Sebastian Payne joins Atalanta to discuss new book
19 December 2022 · 2 min read
Earlier this month, Atalanta was delighted to welcome the Financial Times Whitehall Editor, Sebastian Payne, to discuss his best-selling new book, The Fall of Boris Johnson, at an exclusive breakfast event in our Holborn office.
Sebastian shared a behind-the-scenes account of Prime Minister Johnson’s fall from grace, his reflections on the current government, and the risks and opportunities for the Labour party in the lead-up to the next general election.
Outlining the key events that contributed to Johnson’s fall, Sebastian said that ultimately it was the three Ps—Owen Patterson, partygate, and Chris Pincher—that brought him down. Although the former Prime Minister showed flashes of leadership—bringing in Dame Kate Bingham and Dame Emily Lawson to work on vaccine manufacturing and roll-out, as well as showing global leadership on Ukraine—ultimately, Sebastian concluded Johnson’s worst enemy was himself. His inability to get a grip on scandals and failure to effectively manage the government meant that when the end came, it was brutally quick.
Sebastian’s behind-the-scenes account of the literal “bunker” that saw Boris and his team locked in a room for 24 hours before his resignation revealed the chaos at the heart of Number 10 in those final hours, with the PM struggling to assemble a cabinet and even loyal staff despairing.
Reflecting on what could be next for Johnson, Sebastian told guests he thought a comeback before the election scheduled for 2024 was unlikely and, given current polling numbers, his West London seat might even be at risk in that election. Given Johnson’s work supporting Ukraine’s fight against the Russian invasion, one potential option would see him lead international efforts to fund the reconstruction of Ukraine.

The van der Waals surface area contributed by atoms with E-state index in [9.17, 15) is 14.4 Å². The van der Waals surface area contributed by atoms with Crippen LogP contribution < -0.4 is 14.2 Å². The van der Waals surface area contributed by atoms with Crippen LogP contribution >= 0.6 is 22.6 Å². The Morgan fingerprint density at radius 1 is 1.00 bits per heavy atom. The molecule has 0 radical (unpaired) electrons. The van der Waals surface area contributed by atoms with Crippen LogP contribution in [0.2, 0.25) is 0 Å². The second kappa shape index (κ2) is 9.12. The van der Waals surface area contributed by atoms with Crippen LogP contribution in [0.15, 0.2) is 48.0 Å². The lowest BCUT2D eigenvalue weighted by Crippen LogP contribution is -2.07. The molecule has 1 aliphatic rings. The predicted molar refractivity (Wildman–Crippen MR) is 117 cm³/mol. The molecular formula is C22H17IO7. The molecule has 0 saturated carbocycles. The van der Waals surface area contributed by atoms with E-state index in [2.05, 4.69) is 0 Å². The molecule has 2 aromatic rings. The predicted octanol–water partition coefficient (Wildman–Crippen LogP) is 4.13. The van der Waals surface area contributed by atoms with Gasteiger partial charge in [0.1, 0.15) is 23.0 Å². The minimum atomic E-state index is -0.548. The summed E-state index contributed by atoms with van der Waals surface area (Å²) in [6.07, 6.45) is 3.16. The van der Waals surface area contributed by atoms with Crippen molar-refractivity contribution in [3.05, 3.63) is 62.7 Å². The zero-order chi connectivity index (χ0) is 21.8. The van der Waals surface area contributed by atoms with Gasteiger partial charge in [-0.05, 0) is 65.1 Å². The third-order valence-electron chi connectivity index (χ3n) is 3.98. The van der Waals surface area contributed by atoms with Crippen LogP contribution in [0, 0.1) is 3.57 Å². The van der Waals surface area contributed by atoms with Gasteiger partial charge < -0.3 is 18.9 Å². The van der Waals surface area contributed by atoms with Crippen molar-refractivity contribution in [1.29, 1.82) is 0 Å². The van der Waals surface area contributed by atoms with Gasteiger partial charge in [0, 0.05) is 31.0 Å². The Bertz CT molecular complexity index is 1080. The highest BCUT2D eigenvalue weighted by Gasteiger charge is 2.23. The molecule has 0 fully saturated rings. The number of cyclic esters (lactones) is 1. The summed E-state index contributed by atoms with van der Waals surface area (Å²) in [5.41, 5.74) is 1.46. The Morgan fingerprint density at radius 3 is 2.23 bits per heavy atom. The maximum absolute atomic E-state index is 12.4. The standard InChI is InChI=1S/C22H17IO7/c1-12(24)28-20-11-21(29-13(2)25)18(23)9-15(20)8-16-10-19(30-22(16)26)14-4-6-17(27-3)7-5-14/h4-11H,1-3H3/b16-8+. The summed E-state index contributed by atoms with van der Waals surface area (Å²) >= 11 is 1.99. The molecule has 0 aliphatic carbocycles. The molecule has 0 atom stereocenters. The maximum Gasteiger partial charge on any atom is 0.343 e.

Closing his remarks with a discussion on the current political situation in Westminster, Sebastian noted that voters haven’t yet made their minds up on Prime Minister Sunak, but Labour’s attempt to depict him as weak was beginning to have cut through. Sebastian believed that Sunak and his team would need to work to counter that with some big announcements early in 2023.
On Labour, Sebastian reflected that the party wins when it has a strong vision for change and the future of the United Kingdom. In 1945, Clement Attlee set out the blueprint for the creation of the “New Jerusalem” and in 1997, Tony Blair and Gordon Brown defined their vision for the millennium under “New Labour.” He said that Sir Keir Starmer and his team hadn’t yet outlined a big vision for the country under Labour, relying on Conservative infighting and exhaustion for their current lead in the polls. For the Labour team, staying united until the next election would also be a critical challenge.
All of this means that British politics will most likely continue to be unpredictable over the next two years, although Sebastian finished on a note of hope that it would be more defined by policy rather than personality!
Thank you to Sebastian and our guests for joining us. If you are interested in attending future events, please do reach out to [email protected]. If you would like a copy of Sebastian’s book, it can be ordered here.